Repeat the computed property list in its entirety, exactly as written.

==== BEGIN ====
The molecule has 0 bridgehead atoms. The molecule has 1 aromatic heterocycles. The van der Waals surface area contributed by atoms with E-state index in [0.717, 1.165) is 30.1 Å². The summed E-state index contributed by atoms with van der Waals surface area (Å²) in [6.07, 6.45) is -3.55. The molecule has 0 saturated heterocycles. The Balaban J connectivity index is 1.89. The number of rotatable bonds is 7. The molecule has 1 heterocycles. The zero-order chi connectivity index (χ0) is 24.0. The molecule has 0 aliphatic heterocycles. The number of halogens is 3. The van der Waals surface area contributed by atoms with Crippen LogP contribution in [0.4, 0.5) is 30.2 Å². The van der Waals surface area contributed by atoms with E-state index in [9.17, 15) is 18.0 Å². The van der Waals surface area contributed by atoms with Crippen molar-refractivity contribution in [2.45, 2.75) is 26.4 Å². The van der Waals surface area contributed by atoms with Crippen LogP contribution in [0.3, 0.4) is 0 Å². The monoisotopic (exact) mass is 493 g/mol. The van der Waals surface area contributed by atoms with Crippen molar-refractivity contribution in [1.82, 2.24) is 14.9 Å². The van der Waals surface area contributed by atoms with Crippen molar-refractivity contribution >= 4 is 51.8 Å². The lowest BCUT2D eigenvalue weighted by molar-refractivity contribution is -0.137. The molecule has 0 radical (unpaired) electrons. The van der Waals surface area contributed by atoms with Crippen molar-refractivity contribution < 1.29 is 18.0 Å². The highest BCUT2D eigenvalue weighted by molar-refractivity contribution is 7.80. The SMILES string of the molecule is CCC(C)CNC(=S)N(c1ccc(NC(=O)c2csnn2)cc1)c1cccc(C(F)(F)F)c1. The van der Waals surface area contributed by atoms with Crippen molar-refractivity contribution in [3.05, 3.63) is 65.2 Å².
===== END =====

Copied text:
The molecule has 0 bridgehead atoms. The molecule has 1 aromatic heterocycles. The van der Waals surface area contributed by atoms with E-state index in [0.717, 1.165) is 30.1 Å². The summed E-state index contributed by atoms with van der Waals surface area (Å²) in [6.07, 6.45) is -3.55. The molecule has 0 saturated heterocycles. The Balaban J connectivity index is 1.89. The number of rotatable bonds is 7. The molecule has 1 heterocycles. The zero-order chi connectivity index (χ0) is 24.0. The molecule has 0 aliphatic heterocycles. The number of halogens is 3. The van der Waals surface area contributed by atoms with Crippen LogP contribution in [0.4, 0.5) is 30.2 Å². The van der Waals surface area contributed by atoms with E-state index in [9.17, 15) is 18.0 Å². The van der Waals surface area contributed by atoms with Crippen molar-refractivity contribution in [2.45, 2.75) is 26.4 Å². The van der Waals surface area contributed by atoms with Crippen LogP contribution in [0.3, 0.4) is 0 Å². The monoisotopic (exact) mass is 493 g/mol. The van der Waals surface area contributed by atoms with Crippen molar-refractivity contribution in [1.82, 2.24) is 14.9 Å². The van der Waals surface area contributed by atoms with Crippen molar-refractivity contribution >= 4 is 51.8 Å². The lowest BCUT2D eigenvalue weighted by molar-refractivity contribution is -0.137. The molecule has 0 radical (unpaired) electrons. The van der Waals surface area contributed by atoms with Crippen molar-refractivity contribution < 1.29 is 18.0 Å². The highest BCUT2D eigenvalue weighted by molar-refractivity contribution is 7.80. The SMILES string of the molecule is CCC(C)CNC(=S)N(c1ccc(NC(=O)c2csnn2)cc1)c1cccc(C(F)(F)F)c1. The van der Waals surface area contributed by atoms with Crippen molar-refractivity contribution in [3.05, 3.63) is 65.2 Å².